Tags: inca | mummies | reveal | cocaine

Inca Mummies Reveal Heavy Cocaine Use by Sacrificial Children

By Michael Mullins   |   Tuesday, 30 Jul 2013 11:20 AM

A recent analysis of three mummified Inca children found atop Argentina's 20,000-foot Llullaillacao Volcano revealed large amounts of cocaine and corn beer consumed by the human sacrifices in their final days, a new study reports.

The oldest of the Inca youths was a 13-year-old girl known as the "Ice Maiden," who along with her two companions, a four-year-old girl and a five-year-old boy, were believed to have lived some 500 years ago.

According to researchers, frigid, high-altitude, combined with up to a year of consuming drugs and alcohol were the likely causes of death for the youths, NBC News reported.

The analysis stems from hair samples that were removed from the mummified youths.

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After examining the bodies of the mummified children, researchers were unable to find any evidence of direct violence against them.

"She was probably heavily sedated by the point at which she succumbs to death," Andrew Wilson, an archaeologist at the University of Bradford in the United Kingdom and the study's lead author, told NBC News.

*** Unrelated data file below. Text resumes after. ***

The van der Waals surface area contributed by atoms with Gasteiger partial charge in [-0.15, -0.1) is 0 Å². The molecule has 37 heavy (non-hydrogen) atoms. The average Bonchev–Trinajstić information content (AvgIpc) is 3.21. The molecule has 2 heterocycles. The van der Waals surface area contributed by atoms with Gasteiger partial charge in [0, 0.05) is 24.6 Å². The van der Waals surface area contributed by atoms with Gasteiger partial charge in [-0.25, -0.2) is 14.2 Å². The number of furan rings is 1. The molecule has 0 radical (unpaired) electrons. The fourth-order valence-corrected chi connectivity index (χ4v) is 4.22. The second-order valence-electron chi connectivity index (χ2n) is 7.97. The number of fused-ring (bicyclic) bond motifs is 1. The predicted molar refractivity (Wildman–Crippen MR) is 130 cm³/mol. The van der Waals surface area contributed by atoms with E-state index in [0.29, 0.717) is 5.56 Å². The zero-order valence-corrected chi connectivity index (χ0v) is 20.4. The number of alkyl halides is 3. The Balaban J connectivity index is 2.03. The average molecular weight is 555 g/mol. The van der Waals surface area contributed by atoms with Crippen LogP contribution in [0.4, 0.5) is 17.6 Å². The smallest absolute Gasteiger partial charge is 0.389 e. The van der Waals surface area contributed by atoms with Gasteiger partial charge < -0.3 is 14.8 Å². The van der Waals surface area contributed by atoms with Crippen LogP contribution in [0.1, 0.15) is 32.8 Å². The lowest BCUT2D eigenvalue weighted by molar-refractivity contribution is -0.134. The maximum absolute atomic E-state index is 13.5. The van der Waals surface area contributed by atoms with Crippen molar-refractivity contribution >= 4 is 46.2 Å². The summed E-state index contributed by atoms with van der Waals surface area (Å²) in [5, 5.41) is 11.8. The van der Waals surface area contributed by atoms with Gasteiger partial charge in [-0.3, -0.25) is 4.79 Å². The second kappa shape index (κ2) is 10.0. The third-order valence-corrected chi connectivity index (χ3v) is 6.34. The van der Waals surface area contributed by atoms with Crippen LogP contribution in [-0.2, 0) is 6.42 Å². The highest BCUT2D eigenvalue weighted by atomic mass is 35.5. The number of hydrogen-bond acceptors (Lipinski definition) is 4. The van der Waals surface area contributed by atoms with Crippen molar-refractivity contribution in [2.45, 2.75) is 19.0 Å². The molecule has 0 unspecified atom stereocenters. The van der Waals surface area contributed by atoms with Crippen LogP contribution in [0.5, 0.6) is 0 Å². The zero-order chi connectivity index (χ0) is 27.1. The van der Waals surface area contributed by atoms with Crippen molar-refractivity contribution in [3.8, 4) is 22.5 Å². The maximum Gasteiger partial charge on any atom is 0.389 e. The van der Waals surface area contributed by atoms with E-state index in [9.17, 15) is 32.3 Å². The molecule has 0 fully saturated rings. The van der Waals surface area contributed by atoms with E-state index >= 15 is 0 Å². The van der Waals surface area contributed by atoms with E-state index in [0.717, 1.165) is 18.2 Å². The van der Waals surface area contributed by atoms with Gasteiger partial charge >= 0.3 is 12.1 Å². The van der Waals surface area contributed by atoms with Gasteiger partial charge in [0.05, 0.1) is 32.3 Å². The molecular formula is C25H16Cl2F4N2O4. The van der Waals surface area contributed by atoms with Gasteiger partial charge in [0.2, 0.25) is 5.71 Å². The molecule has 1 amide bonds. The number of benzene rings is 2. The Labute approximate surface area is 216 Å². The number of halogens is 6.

The younger children are believed to have been the Ice Maiden's attendants. Both children, despite being of peasant origins, appear to have lived a high-status life in the year before their sacrificial death, researchers conclude due to the amount of meat and corn they consumed.

John Verano, an anthropologist at Tulane University in New Orleans, was not surprised by the amount of corn beer and coca leaf consumed by the Ice Maiden and her companions, considering the plant that contains cocaine features prominently in Andean culture.

"[It's] not a surprise in itself, but it is particularly interesting the level of detail at which [the researchers] are able to look at it," Verano told NBC News. "It allows them to hypothesize why the older child of the three was drinking so much chicha [corn beer] in her last month of life and what that might have indicated about her lifestyle and activities."

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The mummies, which were discovered in 1999 inside a tomb structure atop the Llullaillacao Volcano, were likely known throughout the Inca empire, brought across the region to put fear into enemies and force new allegiances with other tribes that bordered the Inca's ever expanding empire.

Related stories:

Study: Even Ancient Mummies Had Clogged Arteries

Looters Destroy Mummies in Egyptian Museum

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